Leaving home is one thing. Surviving is another. In 1940s Lahore, the Punjab, two brothers and two sisters are beaten and browbeaten into 'good children'. Each has a destiny to fulfil. Sully and Jakie will be doctors, Mae and Lana dutiful wives. But Sully falls for an unsuitable girl, Jakie an unsuitable man. Mae and Lana disgrace themselves and disobey. Rebelling is easy when you're far from home. But the ties that bind them across cultures, continents and time can never be broken. And when, decades later, death draws them back, it will affect them in ways they never imagined.
Originally published in 2006, this comes back into print for those who may have missed it. Actually she has changed publishers so her new one is reissuing her work. This is a great read, especially astute, and indeed amusing, about a family and their behaviour towards each other. We follow this particular family through four generations. They live on a charming Australian island which they turn into a tourist attraction and build a mystery surrounding an abandoned baby found by one of two sisters in the 1930s. The business becomes very profitable and each year the anniversary of the rescued baby is celebrated … until now. This is truly lovely stuff. November 2014 Book of the Month.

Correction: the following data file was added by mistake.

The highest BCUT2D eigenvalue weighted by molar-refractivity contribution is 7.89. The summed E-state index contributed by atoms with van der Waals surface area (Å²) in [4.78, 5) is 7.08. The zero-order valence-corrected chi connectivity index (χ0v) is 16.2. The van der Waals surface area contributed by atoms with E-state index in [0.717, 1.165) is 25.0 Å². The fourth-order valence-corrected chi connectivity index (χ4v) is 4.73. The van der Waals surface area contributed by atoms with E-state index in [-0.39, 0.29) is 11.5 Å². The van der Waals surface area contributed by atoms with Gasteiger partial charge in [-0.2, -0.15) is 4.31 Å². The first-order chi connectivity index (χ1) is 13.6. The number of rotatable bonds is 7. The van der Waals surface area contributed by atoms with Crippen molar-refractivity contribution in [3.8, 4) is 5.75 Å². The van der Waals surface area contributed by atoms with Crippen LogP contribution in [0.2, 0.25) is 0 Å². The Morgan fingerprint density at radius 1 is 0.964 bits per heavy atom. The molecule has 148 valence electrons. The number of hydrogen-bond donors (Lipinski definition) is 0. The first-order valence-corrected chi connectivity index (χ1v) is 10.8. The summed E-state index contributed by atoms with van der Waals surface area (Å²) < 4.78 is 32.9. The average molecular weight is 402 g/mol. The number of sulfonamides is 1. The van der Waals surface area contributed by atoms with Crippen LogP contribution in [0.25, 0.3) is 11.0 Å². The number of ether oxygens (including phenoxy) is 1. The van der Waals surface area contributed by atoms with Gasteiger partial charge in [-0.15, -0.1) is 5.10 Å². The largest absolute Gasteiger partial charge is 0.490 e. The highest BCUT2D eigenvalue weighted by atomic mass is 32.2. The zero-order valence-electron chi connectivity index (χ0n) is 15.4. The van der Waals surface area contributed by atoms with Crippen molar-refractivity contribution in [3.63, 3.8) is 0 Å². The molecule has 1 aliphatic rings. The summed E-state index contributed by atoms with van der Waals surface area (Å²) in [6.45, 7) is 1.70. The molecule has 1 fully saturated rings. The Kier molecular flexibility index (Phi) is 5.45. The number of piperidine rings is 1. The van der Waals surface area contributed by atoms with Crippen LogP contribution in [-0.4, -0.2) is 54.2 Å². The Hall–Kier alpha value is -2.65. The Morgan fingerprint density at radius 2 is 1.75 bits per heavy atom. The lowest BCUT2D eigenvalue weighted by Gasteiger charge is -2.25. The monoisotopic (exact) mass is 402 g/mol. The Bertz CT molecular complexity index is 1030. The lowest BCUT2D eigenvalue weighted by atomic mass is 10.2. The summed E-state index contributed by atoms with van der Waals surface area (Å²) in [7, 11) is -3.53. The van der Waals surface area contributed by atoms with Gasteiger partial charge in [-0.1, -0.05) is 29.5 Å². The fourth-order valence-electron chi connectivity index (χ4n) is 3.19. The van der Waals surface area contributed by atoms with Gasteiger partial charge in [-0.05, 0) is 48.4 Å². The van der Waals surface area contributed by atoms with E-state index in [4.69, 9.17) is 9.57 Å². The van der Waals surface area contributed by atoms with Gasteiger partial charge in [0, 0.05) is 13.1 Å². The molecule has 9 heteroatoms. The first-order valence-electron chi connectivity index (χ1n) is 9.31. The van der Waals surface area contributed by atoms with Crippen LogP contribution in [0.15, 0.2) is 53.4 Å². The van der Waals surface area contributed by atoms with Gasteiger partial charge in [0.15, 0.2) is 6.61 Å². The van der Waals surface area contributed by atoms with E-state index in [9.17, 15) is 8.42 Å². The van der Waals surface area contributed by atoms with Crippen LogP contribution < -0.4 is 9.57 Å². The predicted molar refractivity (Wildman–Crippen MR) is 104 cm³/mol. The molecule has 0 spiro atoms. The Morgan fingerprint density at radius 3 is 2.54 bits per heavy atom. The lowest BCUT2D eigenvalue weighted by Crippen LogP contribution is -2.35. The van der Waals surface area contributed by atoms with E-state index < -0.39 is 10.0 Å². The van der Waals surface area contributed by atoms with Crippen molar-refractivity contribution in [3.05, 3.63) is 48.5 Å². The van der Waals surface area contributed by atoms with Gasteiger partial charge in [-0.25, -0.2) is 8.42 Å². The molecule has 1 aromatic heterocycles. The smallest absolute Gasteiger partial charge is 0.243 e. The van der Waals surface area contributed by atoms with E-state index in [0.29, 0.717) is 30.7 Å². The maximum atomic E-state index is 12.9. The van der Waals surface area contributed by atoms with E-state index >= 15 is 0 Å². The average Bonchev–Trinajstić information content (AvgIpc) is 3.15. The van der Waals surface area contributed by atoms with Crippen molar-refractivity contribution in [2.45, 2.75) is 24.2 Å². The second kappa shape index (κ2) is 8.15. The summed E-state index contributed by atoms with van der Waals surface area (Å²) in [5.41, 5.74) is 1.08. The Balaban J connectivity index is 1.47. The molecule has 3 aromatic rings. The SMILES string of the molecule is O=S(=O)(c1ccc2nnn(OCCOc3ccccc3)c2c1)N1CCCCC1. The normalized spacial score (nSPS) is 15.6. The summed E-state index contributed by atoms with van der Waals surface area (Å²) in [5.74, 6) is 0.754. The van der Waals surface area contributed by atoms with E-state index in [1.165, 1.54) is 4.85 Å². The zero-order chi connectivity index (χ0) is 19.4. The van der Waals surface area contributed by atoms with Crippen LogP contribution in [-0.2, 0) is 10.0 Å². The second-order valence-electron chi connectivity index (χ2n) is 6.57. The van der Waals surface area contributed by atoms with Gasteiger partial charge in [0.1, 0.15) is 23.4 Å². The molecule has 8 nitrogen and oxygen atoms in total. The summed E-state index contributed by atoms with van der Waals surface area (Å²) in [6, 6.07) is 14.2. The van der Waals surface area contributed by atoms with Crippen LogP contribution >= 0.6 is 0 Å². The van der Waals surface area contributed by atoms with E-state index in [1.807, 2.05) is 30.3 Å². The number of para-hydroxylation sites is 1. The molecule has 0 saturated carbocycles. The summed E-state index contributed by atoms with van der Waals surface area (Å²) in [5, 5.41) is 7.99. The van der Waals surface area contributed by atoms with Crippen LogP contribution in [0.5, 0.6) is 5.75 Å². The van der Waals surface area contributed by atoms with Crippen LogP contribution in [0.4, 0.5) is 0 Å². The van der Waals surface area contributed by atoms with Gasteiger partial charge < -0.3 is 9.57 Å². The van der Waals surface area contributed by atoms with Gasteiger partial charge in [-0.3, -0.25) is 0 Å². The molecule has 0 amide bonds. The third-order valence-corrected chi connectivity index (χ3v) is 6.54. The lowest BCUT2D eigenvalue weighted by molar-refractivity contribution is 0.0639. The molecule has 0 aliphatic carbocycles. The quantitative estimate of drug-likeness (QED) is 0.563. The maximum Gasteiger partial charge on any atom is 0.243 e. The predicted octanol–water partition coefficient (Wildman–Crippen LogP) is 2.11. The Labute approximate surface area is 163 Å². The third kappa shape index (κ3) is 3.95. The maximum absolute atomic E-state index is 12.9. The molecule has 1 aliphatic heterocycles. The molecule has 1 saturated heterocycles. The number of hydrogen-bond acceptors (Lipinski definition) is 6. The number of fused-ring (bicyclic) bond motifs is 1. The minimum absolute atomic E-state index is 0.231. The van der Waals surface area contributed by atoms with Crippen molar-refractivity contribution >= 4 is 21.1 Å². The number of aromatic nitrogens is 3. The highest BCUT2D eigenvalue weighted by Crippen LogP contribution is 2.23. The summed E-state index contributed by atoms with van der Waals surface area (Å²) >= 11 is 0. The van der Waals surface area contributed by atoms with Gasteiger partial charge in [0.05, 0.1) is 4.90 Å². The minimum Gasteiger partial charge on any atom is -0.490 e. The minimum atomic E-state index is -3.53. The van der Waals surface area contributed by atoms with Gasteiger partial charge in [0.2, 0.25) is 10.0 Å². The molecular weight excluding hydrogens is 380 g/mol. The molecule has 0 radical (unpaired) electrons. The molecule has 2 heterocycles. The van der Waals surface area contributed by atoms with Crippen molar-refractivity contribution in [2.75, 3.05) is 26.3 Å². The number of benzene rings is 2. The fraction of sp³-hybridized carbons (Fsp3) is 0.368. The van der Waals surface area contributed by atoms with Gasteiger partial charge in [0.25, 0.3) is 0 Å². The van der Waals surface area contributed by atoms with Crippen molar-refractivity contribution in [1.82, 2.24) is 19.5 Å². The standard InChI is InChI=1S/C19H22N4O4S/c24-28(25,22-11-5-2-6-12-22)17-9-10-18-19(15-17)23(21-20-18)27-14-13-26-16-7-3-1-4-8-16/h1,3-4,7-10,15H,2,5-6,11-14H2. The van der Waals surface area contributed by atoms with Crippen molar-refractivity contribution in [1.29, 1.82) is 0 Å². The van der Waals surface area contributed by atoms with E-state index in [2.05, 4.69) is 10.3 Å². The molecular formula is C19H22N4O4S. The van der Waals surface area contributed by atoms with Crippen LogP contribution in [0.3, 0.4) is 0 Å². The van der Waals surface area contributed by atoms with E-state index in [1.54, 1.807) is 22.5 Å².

None of my books is just about race, Levy has said. They're about people and history. Her novels have triumphantly given voice to the people and stories that might have slipped through the cracks in history. From Jamaican slave society in the nineteenth century, through post-war immigration into Britain, to the children of migrants growing up in '60s London, her books are acclaimed for skilful storytelling and vivid characters. And her unique voice, unflinching but filled with humour, compassion and wisdom, has made her one of the most significant and exciting contemporary authors. This collection opens with an essay about how writing has helped Andrea Levy to explore and understand her heritage. She explains the context of each piece within the chronology of her career and finishes with a new story, written to mark the centenary of the outbreak of the Great War in 1914. As with her novels, these stories are at once moving and honest, deft and humane, filled with insight, anger at injustice and her trademark lightness of touch.